A town with no dentist looks set to be forced to add fluoride to its water supplies to prevent dental decay.
Small towns – including dentistless Dargaville in Northland – may need to take the step after Director-General of Health Dr Diana Sarfati wrote to 27 local councils last month.
Sarfati told the councils their drinking water supplies serving more than 500 people were being “actively considered” for a direction to fluoridate.
It follows on the heels of her predecessor, Dr Ashley Bloomfield, ordering 14 larger councils to fluoridate their water in July.
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Bloomfield’s direction is to be phased in over a number of years and the councils could apply for costs from an $11.3 million fund.
The orders come after a 2021 law change, which shifted the decision on fluoridation from local authorities to the director-general of health.
The Ministry of Health considers fluoridation as the most effective public health measure for dental decay prevention, and it could help residents in towns like Dargaville, which has not had a dentist since late 2021.
Adults in need of dental treatment have to travel to Whangārei, which is at least 50 minutes’ drive and longer for outlying communities.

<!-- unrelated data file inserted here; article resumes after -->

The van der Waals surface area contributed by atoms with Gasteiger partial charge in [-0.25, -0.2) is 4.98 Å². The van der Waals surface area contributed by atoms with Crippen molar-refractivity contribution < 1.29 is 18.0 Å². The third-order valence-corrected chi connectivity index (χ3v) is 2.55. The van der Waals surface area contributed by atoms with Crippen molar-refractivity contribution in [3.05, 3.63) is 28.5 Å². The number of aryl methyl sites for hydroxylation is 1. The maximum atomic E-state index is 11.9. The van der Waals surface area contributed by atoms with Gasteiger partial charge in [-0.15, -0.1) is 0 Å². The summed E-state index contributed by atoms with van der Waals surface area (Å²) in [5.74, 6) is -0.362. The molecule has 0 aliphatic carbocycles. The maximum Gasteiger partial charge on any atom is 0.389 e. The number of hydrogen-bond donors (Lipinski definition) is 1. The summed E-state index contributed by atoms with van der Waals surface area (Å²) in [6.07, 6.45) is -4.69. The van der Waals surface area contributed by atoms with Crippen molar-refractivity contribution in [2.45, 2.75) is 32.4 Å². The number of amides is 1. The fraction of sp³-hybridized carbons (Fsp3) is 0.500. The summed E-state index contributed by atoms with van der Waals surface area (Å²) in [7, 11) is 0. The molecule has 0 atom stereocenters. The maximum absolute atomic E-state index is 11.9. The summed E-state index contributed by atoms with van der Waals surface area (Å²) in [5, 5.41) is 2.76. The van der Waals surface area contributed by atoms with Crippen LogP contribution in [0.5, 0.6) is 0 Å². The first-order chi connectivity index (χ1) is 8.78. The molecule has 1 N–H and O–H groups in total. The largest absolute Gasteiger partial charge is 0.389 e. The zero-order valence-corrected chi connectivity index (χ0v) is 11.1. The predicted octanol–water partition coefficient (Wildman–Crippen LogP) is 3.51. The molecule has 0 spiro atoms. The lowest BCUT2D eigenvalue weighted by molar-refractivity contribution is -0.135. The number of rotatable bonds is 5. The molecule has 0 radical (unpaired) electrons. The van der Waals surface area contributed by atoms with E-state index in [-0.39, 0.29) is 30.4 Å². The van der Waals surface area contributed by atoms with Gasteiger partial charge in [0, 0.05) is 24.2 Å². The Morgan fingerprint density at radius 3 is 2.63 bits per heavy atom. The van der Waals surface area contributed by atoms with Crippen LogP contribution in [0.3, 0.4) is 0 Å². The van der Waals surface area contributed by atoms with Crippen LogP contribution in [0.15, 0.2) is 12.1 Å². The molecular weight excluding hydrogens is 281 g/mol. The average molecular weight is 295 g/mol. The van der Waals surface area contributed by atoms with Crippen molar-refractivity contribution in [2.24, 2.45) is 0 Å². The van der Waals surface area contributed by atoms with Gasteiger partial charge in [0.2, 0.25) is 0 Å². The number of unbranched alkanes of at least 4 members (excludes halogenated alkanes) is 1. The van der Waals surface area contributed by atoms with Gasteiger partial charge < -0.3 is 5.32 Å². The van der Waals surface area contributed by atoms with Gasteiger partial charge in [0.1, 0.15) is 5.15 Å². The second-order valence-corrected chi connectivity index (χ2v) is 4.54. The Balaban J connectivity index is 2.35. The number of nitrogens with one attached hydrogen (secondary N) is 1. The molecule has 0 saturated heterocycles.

Children under 18 still have access to a dental nurse.
But Kaipara District Council mayor Craig Jepson thought it should be a community decision and he wanted a chance for the community to have their say.
“I know it’s a very contentious issue – I wouldn’t say it’s necessary to be imposed on everyone.”
Jepson said he planned to discuss the issue with fellow councillors and bring it to a council meeting early in the new year.
The water supplies under active consideration in Kaipara district are Dargaville, which has 2765 connections to homes and businesses, and Maungaturoto, which has 449 connections.
Smaller supplies at Ruawai, Glinks Gully and Mangawhai are considered too small for the direction, with 249, 78 and 17 connections respectively.
Former Whangārei mayor Sheryl Mai also previously slammed the enforced fluoridation, saying it was a government move to “mass medicate”.
Whangārei District Council was included in Bloomfield’s earlier order to fluoridate.
It will start fluoridating the Whangārei water supply by December 31, 2023 and the Bream Bay supply by June 30, 2024.
It was told it could apply to the ministry for $2.9m to install the technology to add fluoride and for $100,000 a year to cover operational costs.
Riana Clarke, the ministry’s national clinical director of oral health, said there was strong international evidence that fluoridation is beneficial to New Zealanders of all ages, especially the most vulnerable communities.
“Water fluoridation is recommended by key public health agencies around the world – including the World Health Organisation – as an important contribution to health equity, as the benefit of dental decay prevention is greater for Māori, children and those in low socioeconomic groups.”
Clarke said there are no adverse effects of any significance arising from fluoridation at the levels used in New Zealand.
Larger councils and water supplies were ordered to fluoridate first, based on a decision taking into account the needs of the population, the size of the population and the local authorities’ ability to act swiftly, she said.